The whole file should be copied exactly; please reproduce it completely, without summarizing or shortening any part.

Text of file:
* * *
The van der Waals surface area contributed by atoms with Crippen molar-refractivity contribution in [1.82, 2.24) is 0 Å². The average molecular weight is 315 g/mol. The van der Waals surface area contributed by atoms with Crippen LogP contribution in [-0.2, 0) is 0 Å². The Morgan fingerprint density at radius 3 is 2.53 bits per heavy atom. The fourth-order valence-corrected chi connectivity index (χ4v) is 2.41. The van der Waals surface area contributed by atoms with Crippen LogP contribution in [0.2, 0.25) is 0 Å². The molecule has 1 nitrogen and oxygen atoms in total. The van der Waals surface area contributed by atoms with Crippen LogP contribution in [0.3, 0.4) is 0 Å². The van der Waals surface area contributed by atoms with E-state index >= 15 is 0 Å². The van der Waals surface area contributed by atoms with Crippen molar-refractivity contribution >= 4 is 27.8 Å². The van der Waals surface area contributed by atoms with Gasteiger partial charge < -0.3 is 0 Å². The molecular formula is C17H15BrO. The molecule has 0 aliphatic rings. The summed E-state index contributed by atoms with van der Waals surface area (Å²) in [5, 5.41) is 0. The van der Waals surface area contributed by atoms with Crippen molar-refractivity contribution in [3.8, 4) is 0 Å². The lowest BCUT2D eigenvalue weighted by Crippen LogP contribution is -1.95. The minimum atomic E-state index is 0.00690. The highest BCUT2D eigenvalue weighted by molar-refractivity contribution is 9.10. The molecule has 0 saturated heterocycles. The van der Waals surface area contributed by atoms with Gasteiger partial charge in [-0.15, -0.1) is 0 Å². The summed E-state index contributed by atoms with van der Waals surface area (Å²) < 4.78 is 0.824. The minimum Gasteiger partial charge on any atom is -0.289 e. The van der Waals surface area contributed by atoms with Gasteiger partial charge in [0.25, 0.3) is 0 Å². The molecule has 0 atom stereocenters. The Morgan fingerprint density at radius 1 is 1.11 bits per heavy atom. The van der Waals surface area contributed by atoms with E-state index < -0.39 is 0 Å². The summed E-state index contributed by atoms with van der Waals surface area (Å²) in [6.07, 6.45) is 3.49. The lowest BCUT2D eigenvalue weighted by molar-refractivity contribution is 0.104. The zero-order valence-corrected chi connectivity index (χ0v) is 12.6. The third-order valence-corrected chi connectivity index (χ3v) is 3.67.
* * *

The van der Waals surface area contributed by atoms with Crippen molar-refractivity contribution in [1.82, 2.24) is 0 Å². The average molecular weight is 315 g/mol. The van der Waals surface area contributed by atoms with Crippen LogP contribution in [-0.2, 0) is 0 Å². The Morgan fingerprint density at radius 3 is 2.53 bits per heavy atom. The fourth-order valence-corrected chi connectivity index (χ4v) is 2.41. The van der Waals surface area contributed by atoms with Crippen LogP contribution in [0.2, 0.25) is 0 Å². The molecule has 1 nitrogen and oxygen atoms in total. The van der Waals surface area contributed by atoms with Crippen LogP contribution in [0.3, 0.4) is 0 Å². The van der Waals surface area contributed by atoms with E-state index >= 15 is 0 Å². The van der Waals surface area contributed by atoms with Crippen molar-refractivity contribution >= 4 is 27.8 Å². The van der Waals surface area contributed by atoms with Gasteiger partial charge < -0.3 is 0 Å². The molecular formula is C17H15BrO. The molecule has 0 aliphatic rings. The summed E-state index contributed by atoms with van der Waals surface area (Å²) in [5, 5.41) is 0. The van der Waals surface area contributed by atoms with Crippen molar-refractivity contribution in [3.8, 4) is 0 Å². The lowest BCUT2D eigenvalue weighted by Crippen LogP contribution is -1.95. The minimum atomic E-state index is 0.00690. The highest BCUT2D eigenvalue weighted by molar-refractivity contribution is 9.10. The molecule has 0 saturated heterocycles. The van der Waals surface area contributed by atoms with Gasteiger partial charge in [-0.15, -0.1) is 0 Å². The summed E-state index contributed by atoms with van der Waals surface area (Å²) < 4.78 is 0.824. The minimum Gasteiger partial charge on any atom is -0.289 e. The van der Waals surface area contributed by atoms with Gasteiger partial charge in [0.25, 0.3) is 0 Å². The molecule has 0 atom stereocenters. The Morgan fingerprint density at radius 1 is 1.11 bits per heavy atom. The van der Waals surface area contributed by atoms with E-state index < -0.39 is 0 Å². The summed E-state index contributed by atoms with van der Waals surface area (Å²) in [6.07, 6.45) is 3.49. The lowest BCUT2D eigenvalue weighted by molar-refractivity contribution is 0.104. The zero-order valence-corrected chi connectivity index (χ0v) is 12.6. The third-order valence-corrected chi connectivity index (χ3v) is 3.67.